Surveying the Cross
In his compelling article "The Gospel at Ground Zero" [September], Russell D. Moore's view of the Atonement bears an all-too-typical reduction of the Cross to its effects and benefits. As he says, "In the … Cross, God tell us he knows all our traumas, our insurgencies, our secrets—and that he has already executed them at Golgotha."
But Moore failed to subordinate the effects of the Cross to its ontological significance. It is not just my personal secrets that are murdered on the cross. God is murdered on that cross. A powerless, crucified God who has humbled himself is behind the apostle Paul's message of "Christ crucified." Once we know who God is, we can grasp where he was on 9/11
As far as it went, Moore's article challenges the navel contemplation of revivalist-pietistic American evangelicalism. What he left out would have strengthened his argument and needed emphasis on the spiritual combating firefights located in "fighting the right war."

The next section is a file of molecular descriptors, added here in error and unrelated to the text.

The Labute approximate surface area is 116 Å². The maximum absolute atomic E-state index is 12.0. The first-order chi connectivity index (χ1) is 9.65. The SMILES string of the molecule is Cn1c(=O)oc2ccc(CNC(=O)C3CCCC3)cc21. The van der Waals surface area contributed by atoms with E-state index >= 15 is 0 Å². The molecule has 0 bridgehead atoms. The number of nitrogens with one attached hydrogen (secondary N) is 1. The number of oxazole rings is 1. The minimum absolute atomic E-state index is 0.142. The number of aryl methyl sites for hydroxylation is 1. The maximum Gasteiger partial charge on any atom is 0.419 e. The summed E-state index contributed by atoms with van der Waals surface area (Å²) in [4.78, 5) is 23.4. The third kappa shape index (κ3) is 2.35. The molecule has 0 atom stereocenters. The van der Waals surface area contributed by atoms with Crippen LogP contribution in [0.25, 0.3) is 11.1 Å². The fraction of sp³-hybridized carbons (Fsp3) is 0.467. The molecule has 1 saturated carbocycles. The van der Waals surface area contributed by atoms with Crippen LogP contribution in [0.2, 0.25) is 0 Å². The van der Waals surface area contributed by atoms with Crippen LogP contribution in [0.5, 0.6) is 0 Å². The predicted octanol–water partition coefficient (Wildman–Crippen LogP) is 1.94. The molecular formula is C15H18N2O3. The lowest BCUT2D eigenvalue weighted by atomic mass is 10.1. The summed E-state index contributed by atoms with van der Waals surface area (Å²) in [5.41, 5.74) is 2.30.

I was saddened by Will Willimon's response in "How I Have Changed Since 9/11" [September]. He doesn't understand the Cross at all if he thinks that is the worst day in history. All my life, it has been called Good Friday. This is the second best day in history.
Had Christ not been crucified, he could not have been gloriously resurrected. He died on that cross for our sin as was God's plan. I pray that no one blames all Muslims for 9/11, just as no one should blame the Jewish clergy for Christ's death.
In "How I have Changed Since 9/11," Philip Yancey wrote, "Imposing democracy on Iraq and Afghanistan has come at a terrible cost to all parties, with no guarantee of long-term success." Anne Graham Lotz added to the anxiety of this present ...1